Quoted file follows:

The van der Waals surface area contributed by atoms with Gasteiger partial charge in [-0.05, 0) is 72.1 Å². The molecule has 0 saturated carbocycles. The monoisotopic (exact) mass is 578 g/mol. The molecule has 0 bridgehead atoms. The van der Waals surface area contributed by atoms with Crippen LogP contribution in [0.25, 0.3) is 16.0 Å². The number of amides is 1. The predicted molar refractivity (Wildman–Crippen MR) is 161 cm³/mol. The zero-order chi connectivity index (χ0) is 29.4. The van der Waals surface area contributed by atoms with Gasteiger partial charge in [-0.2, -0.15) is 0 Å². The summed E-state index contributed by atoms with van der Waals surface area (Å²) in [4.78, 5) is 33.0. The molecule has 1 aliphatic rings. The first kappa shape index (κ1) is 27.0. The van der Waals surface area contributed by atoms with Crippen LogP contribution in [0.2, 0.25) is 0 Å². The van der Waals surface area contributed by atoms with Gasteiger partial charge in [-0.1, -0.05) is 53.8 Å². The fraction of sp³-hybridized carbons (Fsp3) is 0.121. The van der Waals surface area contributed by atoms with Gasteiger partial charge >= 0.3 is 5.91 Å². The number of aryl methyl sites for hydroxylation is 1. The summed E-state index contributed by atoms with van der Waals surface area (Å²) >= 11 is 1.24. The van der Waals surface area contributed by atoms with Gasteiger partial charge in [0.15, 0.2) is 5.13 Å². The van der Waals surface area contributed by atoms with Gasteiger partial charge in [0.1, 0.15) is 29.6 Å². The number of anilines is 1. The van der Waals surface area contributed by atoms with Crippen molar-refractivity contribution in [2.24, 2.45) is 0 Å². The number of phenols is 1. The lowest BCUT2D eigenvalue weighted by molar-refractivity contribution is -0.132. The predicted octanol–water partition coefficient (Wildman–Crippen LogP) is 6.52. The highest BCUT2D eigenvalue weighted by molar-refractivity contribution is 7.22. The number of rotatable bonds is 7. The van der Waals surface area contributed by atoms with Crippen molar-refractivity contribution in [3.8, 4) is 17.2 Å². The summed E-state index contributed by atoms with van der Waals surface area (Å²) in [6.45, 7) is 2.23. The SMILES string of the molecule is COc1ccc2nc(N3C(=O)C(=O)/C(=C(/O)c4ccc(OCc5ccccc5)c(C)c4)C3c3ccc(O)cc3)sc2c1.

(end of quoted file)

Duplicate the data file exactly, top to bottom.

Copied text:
The van der Waals surface area contributed by atoms with Gasteiger partial charge in [-0.05, 0) is 72.1 Å². The molecule has 0 saturated carbocycles. The monoisotopic (exact) mass is 578 g/mol. The molecule has 0 bridgehead atoms. The van der Waals surface area contributed by atoms with Crippen LogP contribution in [0.25, 0.3) is 16.0 Å². The number of amides is 1. The predicted molar refractivity (Wildman–Crippen MR) is 161 cm³/mol. The zero-order chi connectivity index (χ0) is 29.4. The van der Waals surface area contributed by atoms with Gasteiger partial charge in [-0.2, -0.15) is 0 Å². The summed E-state index contributed by atoms with van der Waals surface area (Å²) in [4.78, 5) is 33.0. The molecule has 1 aliphatic rings. The first kappa shape index (κ1) is 27.0. The van der Waals surface area contributed by atoms with Crippen LogP contribution in [0.2, 0.25) is 0 Å². The van der Waals surface area contributed by atoms with Gasteiger partial charge in [-0.1, -0.05) is 53.8 Å². The fraction of sp³-hybridized carbons (Fsp3) is 0.121. The van der Waals surface area contributed by atoms with Gasteiger partial charge >= 0.3 is 5.91 Å². The number of aryl methyl sites for hydroxylation is 1. The summed E-state index contributed by atoms with van der Waals surface area (Å²) >= 11 is 1.24. The van der Waals surface area contributed by atoms with Gasteiger partial charge in [0.15, 0.2) is 5.13 Å². The van der Waals surface area contributed by atoms with Gasteiger partial charge in [0.1, 0.15) is 29.6 Å². The number of anilines is 1. The van der Waals surface area contributed by atoms with Crippen molar-refractivity contribution in [2.24, 2.45) is 0 Å². The number of phenols is 1. The lowest BCUT2D eigenvalue weighted by molar-refractivity contribution is -0.132. The predicted octanol–water partition coefficient (Wildman–Crippen LogP) is 6.52. The highest BCUT2D eigenvalue weighted by molar-refractivity contribution is 7.22. The number of rotatable bonds is 7. The van der Waals surface area contributed by atoms with Crippen molar-refractivity contribution in [3.8, 4) is 17.2 Å². The summed E-state index contributed by atoms with van der Waals surface area (Å²) in [6.45, 7) is 2.23. The SMILES string of the molecule is COc1ccc2nc(N3C(=O)C(=O)/C(=C(/O)c4ccc(OCc5ccccc5)c(C)c4)C3c3ccc(O)cc3)sc2c1.